Home News Local News ENMU-Roswell discontinues flight training

ENMU-Roswell discontinues flight training

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An instructor, Bryan Liebig, demonstrates the flight simulator at Eastern New Mexico University-Roswell in June 2018. (File Photo)

Eastern New Mexico University-Roswell is no longer offering flight instruction as part of its professional private pilot program, although flight training is offered in Roswell and students can still earn an ENMU-R degree as a pilot.

President Shawn Powell said that small enrollments and the December retirement of the school’s flight instructor are two of the major factors leading to the decision to discontinue flight instruction through the local campus itself.

He added, however, that students still can complete an associate’s degree as a private pilot with ENMU-R if they receive their Federal Aviation Administration pilot certificate with some other group.

“We are going to keep the degree program on the books,” he said, “so if they want to complete their flight training elsewhere, through the military or a civilian program, they are eligible then to complete the rest of the program here.”

The professional pilot training program was introduced in October 2017 with hopes that it not only would provide valuable career training to local students, but that it would be a first step in training people to fill the nation’s need for commercial pilots, given how many now are working with the military and that large numbers of commercial and cargo pilots are expected to reach retirement age in the coming years.

Powell said that ENMU-R staff worked diligently to recruit students but never had large enrollments. He estimated that fewer than 10 students have graduated with degrees since 2017.

The other factor, he said, is the difficulty of hiring a qualified instructor. Administrators knew that the current instructor planned to retire, and they recruited for a replacement. But they found that they could not pay enough in today’s job market to bring on board a qualified instructor with the “necessary expertise and experience.”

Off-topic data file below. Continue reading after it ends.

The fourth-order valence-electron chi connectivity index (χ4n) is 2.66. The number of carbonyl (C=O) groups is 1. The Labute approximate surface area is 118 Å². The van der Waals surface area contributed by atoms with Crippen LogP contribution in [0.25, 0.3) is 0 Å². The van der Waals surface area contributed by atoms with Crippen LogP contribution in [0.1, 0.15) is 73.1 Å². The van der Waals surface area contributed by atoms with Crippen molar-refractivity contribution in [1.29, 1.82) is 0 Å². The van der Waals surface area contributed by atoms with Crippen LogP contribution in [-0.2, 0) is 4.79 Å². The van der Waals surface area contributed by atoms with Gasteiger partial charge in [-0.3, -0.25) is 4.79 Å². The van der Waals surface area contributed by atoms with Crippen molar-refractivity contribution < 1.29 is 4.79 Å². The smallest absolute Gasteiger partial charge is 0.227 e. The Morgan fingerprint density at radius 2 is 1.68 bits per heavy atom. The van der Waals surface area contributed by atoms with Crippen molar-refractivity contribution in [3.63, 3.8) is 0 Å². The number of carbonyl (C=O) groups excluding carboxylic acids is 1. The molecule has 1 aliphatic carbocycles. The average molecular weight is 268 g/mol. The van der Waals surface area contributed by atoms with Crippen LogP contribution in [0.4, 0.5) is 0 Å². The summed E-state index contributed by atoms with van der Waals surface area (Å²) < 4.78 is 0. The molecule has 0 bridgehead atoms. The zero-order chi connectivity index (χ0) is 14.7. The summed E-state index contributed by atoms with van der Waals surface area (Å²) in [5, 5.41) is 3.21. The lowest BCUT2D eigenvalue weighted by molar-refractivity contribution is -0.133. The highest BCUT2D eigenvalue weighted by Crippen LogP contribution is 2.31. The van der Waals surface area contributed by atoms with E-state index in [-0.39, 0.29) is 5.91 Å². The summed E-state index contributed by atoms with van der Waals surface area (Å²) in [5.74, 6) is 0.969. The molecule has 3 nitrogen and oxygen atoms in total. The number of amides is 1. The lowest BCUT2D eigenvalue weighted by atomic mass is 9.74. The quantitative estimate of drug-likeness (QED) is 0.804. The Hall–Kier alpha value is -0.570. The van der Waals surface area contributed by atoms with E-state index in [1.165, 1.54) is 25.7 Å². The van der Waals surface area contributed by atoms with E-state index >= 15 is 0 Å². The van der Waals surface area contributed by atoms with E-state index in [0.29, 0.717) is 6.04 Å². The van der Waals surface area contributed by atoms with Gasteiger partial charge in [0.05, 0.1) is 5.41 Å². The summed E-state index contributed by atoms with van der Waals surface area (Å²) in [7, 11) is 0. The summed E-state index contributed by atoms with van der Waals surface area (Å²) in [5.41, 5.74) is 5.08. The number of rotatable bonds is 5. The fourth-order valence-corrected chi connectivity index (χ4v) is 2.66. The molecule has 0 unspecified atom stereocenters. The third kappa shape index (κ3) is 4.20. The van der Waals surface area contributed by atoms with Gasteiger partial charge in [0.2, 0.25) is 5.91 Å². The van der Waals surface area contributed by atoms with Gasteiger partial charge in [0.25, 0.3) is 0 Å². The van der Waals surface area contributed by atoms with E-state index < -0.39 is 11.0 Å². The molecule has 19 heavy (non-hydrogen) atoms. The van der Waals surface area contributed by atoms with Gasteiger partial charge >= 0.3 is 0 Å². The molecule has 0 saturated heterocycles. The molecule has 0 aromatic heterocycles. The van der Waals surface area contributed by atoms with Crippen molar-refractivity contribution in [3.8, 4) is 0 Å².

“If we had this situation five to 10 years ago, we probably would have had no difficulty in being able to afford to pay someone,” he said, “but now the regional airlines are paying much more than they used to and much more than we can.”

Although Powell did not recommend any specific way that students could receive flight instruction, it is offered in Roswell.

GoFastPilots LLC, run by Terry Haley, has been at the Roswell airfield since August 2017.

Haley, who has been a pilot since the 1970s, said that he has talked with ENMU-R staff about including ENMU-R students in his flight training classes.

He said that his company has two full-time instructors and that one of his student pilots is expected to become a flight instructor soon.

He said his company provides basic pilot training as well as the advanced programs for instrument ratings, commercial pilot licenses and flight instructor training. His company also rents out the airplane, a 180-horsepower Cessna 172.

Right now, training for a private pilot license requires at least 40 hours of flight time and costs about $13,000 to $15,000, Haley said. It is not covered by federal student financial aid at this time.

He said he has seven flight students now but thinks he will have no problem expanding to accommodate ENMU-R students as needed.

“We are excited about it,” Haley said. “Because (ENMU-R) has a flight simulator that we have access to, this provides us something more to offer our students and that can be used to help people gain in their abilities and professional development.”

Senior Writer Lisa Dunlap can be reached at 575-622-7710, ext. 351, or at reporter02@rdrnews.com.